Traveling 9/11 memorial visits MSU sharing Minnesota ties

Sunday was the 21st anniversary since the attacks on the World Trade Center and the Pentagon. To commemorate the honor of deceased Minnesotans who were on the planes and in the towers and Pentagon, the Resolute: Minnesota Stories of 9/11 and the War brought their traveling exhibition to Minnesota State University, Mankato. 

The exhibition is a series of oral interviews and memorabilia given by Minnesotans who were in New York, Washington D.C. and those who served on the frontlines of the war following the aftermath of 9/11. The exhibition debuted last year in St. Paul at the Minnesota State Capitol to commemorate the 20th anniversary of the event.

Minnesota Military and Veterans Museum Executive Director Randal Dietrich explained that the exhibition started from not wanting to wait any longer to share the stories of Minnesotans.

“Waiting seemed like a prudent thing to do in understanding that memories fade and people move and we need to gather these stories now and the result of gathering them became more and more clear on how prominent Minnesota’s role has been in this conflict,” said Dietrich.

Apart from the videos visitors could watch, several artifacts were on display. One of the cases held Grand Rapids native Andrew Bundermann’s U of M baseball cap and field fatigues along with his distinguished service cross, the second highest honor a soldier can receive in the army. Bundermann was the inspiration from the 2020 movie, “The Outpost,” where Bundermann defended his outpost against the Taliban in a ration of six to one in the Battle of Kamdesh.

Those who have vivid memories of 9/11 and who served after, sharing their stories with their families can be healing. Curator Doug Thompson said that several people and their families visited while sharing meaningful stories.

“A lady came in that lost a couple of good friends in Iraq that were killed by an IED. I spoke with a young lady who does talk and study groups with veterans and her father is a veteran who was a navy guy that was deployed right after 9/11, so it really affected her family quite a bit,” said Thompson. “This is kind of a cathartic place to kind of see what we have and absorb the experience knowing that they’re not alone.”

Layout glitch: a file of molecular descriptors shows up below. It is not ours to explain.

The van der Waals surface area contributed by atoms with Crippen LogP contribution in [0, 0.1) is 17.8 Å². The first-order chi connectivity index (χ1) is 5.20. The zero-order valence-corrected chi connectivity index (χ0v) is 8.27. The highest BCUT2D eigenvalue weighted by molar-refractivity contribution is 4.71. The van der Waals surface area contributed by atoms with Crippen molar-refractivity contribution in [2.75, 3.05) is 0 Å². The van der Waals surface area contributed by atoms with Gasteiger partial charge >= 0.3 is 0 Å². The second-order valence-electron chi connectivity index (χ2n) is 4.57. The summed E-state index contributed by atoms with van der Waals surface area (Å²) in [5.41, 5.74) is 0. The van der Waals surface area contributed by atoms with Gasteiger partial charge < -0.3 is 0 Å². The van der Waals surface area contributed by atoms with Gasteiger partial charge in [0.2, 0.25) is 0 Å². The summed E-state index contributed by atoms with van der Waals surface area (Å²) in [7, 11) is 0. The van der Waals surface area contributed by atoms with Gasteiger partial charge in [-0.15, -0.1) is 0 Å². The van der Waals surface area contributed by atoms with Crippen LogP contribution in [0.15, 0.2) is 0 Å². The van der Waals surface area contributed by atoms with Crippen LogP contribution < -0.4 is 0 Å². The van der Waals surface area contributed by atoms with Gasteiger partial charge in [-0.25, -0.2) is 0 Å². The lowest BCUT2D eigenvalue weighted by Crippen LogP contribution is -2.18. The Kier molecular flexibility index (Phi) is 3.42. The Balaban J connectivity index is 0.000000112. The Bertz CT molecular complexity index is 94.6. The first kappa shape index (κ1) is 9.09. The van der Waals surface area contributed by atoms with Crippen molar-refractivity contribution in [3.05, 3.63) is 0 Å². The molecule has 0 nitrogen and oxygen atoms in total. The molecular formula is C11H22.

For those who lived through the tragic day, citizens can remember exactly where they were and how they felt during that time. Thompson was at work with his coworkers, watching the collisions and collapse of the towers on the television. Thompson recalled his thoughts in the aftermath that followed.

“I went home and lowered the flag on my flagpole to half mast and I went in and hugged my family and my wife and I just sat in front of the TV for the next couple of days. It was a lot of information coming in and it was terrifying,” said Thompson. “Here I am with a young family and worried about them, worried about the country, worried about my friends who were in the military, knowing that they would get deployed. It was kind of a horrific time.”

However, not everyone was old enough to recall the event. Kira Dupont, a junior at MSU, visited the exhibition as she explained that her education on 9/11 growing up was minimal and she wanted to know more about the impact it had on the American people.

“I wish [9/11] was more a prominent part of our curriculum growing up because I think it’s a major event in history we can all learn from. I think we can learn a lot from past events so that we don’t allow things like this to repeat in the future,” said Dupont.

Dietrich noted that the responses from the exhibition have been appreciative for the effort in telling their stories over the last 20 years by bringing a sense of familiarity to Minnesotans.
“As a result of coming to the exhibit, [the events of 9/11 and the war] becomes more local only because the stories were all based here in Minnesota, places that we all know and are more familiar than some of the other more distant faraway places,” said Dietrich. “It brings the story home and that helps people make connections, when they can identify with the storyteller and have a better sense of what that experience was.”

Header Photo: A piece of one of the Twin Towers is a part of the traveling exhibition “Resolute: Minnesota Stories of 9/11 and the War” that visited MSU over the weekend. (Lilly Anderson/The Reporter)

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